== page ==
This post provides links to a number of interesting articles I have read over the past few days (while touring through Europe) that you may also enjoy.

Lawrence Strauss (SmartMoney): An interview with Burton Malkiel, July 7, 2009.

Robert Samuelson (The Washington Post): Economists out to lunch, July 6, 2009.
One intriguing subplot of the economic crisis is the failure of most economists to predict it. Here we have the most spectacular economic and financial crisis in decades – possibly since the Great Depression – and the one group that spends most of its waking hours analyzing the economy basically missed it.

Willem Buiter (Financial Times): Quantitative easing, credit easing and enhanced credit support aren’t working, July 3, 2009.
In a nutshell: quantitative easing (QE), credit easing (CE), and enhanced credit support (ECS) are useful when the problem facing the economy is funding illiquidity or market illiquidity. It is useless when the binding constraint is the threat of insolvency. Today, liquidity is ample, even excessive. Capital is scarce. Capital is scarce first and foremost in the banking sector. A panoply of central bank and government financial interventions and support measures have ensured, at least for the time being, the survival of most of the remaining crossborder banks. It has not done enough to get them lending again on any scale to the household and non-financial enterprise sector.

IMF (World Economic Outlook): Contractionary forces receding but weak recovery ahead, July 8, 2009.
The global economy is beginning to pull out of a recession unprecedented in the post-World War II era, but stabilization is uneven and the recovery is expected to be sluggish. Macroeconomic policies need to stay supportive, while preparing the ground for an orderly unwinding of extraordinary levels of public intervention. At the same time, given weak internal demand prospects in a number of current account deficit countries, including the United States, policies need to sustain stronger demand in key surplus countries.

William Rhodes (Financial Times): Rich nations must act on free trade, July 9, 2009.
The time has come for the G8 to move from rhetoric to action to guard our global trading and investment system. In the US we also need to send the right signals to our friends abroad by ratifying the bilateral trade agreements that have already been negotiated and by actively pursuing a free trade agenda. How to think about a jobless recovery, July 6, 2009.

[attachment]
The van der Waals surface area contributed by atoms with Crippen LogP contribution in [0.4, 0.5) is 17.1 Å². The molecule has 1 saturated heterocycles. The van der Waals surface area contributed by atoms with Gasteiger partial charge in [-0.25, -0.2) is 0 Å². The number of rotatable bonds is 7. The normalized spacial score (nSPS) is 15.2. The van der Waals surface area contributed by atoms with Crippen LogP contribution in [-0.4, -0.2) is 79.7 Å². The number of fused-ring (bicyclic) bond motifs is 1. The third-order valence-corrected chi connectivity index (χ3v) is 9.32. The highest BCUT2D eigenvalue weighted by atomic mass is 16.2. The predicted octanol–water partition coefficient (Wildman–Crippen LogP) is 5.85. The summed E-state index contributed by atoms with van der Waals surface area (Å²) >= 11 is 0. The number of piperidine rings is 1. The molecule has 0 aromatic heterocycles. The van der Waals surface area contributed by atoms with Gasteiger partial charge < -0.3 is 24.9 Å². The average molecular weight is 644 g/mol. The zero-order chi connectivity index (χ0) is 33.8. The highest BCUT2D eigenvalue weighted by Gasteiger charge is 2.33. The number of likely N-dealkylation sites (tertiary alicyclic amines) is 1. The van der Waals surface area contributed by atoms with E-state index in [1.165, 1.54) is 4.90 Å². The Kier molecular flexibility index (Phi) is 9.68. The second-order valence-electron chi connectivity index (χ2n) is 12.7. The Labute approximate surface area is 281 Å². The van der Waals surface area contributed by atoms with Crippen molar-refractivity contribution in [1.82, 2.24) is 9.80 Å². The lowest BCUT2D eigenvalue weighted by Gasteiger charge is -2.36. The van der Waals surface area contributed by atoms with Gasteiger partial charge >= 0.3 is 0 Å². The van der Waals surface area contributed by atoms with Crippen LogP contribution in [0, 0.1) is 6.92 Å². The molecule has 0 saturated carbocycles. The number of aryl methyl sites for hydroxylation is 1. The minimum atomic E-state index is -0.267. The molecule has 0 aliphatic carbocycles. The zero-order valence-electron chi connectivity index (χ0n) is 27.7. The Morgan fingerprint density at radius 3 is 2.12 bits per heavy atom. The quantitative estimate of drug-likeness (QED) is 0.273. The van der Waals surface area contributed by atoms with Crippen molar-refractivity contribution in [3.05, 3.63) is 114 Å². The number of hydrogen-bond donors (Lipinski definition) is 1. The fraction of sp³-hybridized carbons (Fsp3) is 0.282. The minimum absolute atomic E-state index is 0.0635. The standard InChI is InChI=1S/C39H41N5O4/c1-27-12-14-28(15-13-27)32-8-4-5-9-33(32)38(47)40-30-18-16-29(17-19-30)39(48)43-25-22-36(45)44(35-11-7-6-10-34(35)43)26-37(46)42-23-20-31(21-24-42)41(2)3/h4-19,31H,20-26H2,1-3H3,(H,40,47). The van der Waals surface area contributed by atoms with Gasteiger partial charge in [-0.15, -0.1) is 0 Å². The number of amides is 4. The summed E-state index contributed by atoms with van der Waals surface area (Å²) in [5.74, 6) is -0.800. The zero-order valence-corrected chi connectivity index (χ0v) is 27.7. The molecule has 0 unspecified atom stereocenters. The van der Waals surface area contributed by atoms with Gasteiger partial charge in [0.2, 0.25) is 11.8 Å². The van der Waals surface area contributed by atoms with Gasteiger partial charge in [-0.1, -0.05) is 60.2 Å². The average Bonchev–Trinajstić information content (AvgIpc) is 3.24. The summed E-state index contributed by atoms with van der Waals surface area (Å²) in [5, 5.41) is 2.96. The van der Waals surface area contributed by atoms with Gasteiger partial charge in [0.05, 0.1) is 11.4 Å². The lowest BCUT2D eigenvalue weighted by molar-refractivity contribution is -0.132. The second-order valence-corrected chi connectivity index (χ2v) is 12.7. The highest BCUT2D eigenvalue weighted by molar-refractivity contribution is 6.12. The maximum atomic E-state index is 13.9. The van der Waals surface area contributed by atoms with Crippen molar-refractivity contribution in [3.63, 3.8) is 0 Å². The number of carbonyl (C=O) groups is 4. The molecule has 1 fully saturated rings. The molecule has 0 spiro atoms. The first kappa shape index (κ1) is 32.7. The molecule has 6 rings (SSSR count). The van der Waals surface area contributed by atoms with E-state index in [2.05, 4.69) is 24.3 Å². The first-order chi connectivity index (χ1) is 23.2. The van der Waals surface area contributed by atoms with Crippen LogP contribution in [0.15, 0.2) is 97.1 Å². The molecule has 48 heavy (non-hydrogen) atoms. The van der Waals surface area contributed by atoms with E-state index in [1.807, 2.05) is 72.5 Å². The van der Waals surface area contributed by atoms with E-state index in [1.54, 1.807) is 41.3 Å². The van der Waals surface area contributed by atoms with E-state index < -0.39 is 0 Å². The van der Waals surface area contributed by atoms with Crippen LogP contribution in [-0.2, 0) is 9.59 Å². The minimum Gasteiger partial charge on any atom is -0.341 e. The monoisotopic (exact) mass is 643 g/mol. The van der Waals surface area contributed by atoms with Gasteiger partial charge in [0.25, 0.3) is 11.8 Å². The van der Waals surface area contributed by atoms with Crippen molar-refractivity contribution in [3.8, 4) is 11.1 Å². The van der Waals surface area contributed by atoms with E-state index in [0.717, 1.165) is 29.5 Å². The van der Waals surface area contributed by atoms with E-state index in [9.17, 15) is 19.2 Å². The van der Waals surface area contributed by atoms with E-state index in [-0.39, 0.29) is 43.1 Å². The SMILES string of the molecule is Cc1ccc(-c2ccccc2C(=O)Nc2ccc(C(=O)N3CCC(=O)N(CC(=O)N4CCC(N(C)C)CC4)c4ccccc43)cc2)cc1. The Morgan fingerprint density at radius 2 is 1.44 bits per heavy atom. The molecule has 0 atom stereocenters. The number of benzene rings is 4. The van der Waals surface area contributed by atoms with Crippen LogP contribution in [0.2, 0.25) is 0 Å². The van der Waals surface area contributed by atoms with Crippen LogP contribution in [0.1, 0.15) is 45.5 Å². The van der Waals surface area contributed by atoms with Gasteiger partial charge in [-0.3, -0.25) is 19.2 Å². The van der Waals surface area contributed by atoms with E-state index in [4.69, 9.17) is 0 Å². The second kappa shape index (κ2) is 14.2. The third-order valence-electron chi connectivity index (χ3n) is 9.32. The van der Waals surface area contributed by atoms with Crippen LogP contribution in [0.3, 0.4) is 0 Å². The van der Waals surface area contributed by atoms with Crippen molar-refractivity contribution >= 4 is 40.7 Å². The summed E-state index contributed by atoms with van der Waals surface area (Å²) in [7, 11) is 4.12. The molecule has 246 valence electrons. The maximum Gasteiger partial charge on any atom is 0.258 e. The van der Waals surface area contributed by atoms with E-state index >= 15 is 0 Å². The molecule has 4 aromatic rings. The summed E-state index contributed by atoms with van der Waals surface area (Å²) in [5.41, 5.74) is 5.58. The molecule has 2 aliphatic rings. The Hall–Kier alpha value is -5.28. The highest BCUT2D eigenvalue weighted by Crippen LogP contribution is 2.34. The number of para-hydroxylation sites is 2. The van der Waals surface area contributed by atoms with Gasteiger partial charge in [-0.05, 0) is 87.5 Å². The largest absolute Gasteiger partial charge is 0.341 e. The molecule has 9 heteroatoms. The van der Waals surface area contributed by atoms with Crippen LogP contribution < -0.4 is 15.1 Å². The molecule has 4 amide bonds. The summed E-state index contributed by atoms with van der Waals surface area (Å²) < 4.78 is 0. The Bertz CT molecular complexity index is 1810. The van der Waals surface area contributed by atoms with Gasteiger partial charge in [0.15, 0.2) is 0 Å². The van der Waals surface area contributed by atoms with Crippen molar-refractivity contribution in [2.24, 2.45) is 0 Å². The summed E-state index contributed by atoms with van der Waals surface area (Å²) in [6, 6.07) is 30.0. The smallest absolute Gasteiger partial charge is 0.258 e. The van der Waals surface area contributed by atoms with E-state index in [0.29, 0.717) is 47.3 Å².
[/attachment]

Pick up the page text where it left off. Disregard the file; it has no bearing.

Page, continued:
It’s not unusual for employment statistics to lag other economic indicators, particularly output, as an economy emerges from recession, but usually the lag is fairly short. In recent recessions, however, this pattern has broken down. In the last downturn, in 2001, job growth finally returned some two years after the economy bottomed. This is the jobless recovery; an upturn that looks like an upturn, but sure doesn’t feel like one.

Philip Aldrick (Telegraph): US lurching towards “debt explosion” with long-term interest rates on course to double, July 5, 2009.
The US economy is lurching towards crisis with long-term interest rates on course to double, crippling the country’s ability to pay its debts and potentially plunging it into another recession, according to a study by the US’s own central bank.

Jeff Immelt (Financial Times): Innovation can give America back its greatness, July 9, 2009.
Competitiveness will be renewed by rebuilding manufacturing, exports and technology, not through protectionism.

Paul Krugman (The New York Times): Help is on the way, July 5, 2009.
So fundamental health reform – reform that would eliminate the insecurity about health coverage that looms so large for many Americans – is now within reach. The “centrist” senators, most of them Democrats, who have been holding up reform can no longer claim either that universal coverage is unaffordable or that it won’t work. This is a historic opportunity – arguably the best opportunity since 1947, when the A.M.A. killed Harry Truman’s health-care dreams. We’re right on the cusp. All it takes is a few more senators, and HELP will be on the way.

Kenneth Rogoff (Guardian): Europe’s got it right on Keynes, July 5, 2009.
Unlike America’s hyper-aggressive fiscal response, Europe’s more tempered approach could pay off in the long run.

Martin Wolf (Financial Times): What India must do if it is to be an affluent country, July 8, 2009.
What would need to change if India were to become an advanced economy in one generation? The answer is: a great deal. But one thing is clear: after the performance of the past three decades, the goal is not laughable.

Nicola Cetorelli & Linda Goldberg (Federal Reserve Bank of New York Staff Reports): Globalized banks – lending to emerging markets in the crisis, June 2009.
As banking has become more globalized, so too have the consequences of shocks originating in home and host markets. Global banks can provide liquidity and risk-sharing opportunities to the host market in the event of adverse host-country shocks, but they can also have profound effects across international markets. Indeed, global banks played a significant role in the transmission of the current crisis to emerging-market economies.

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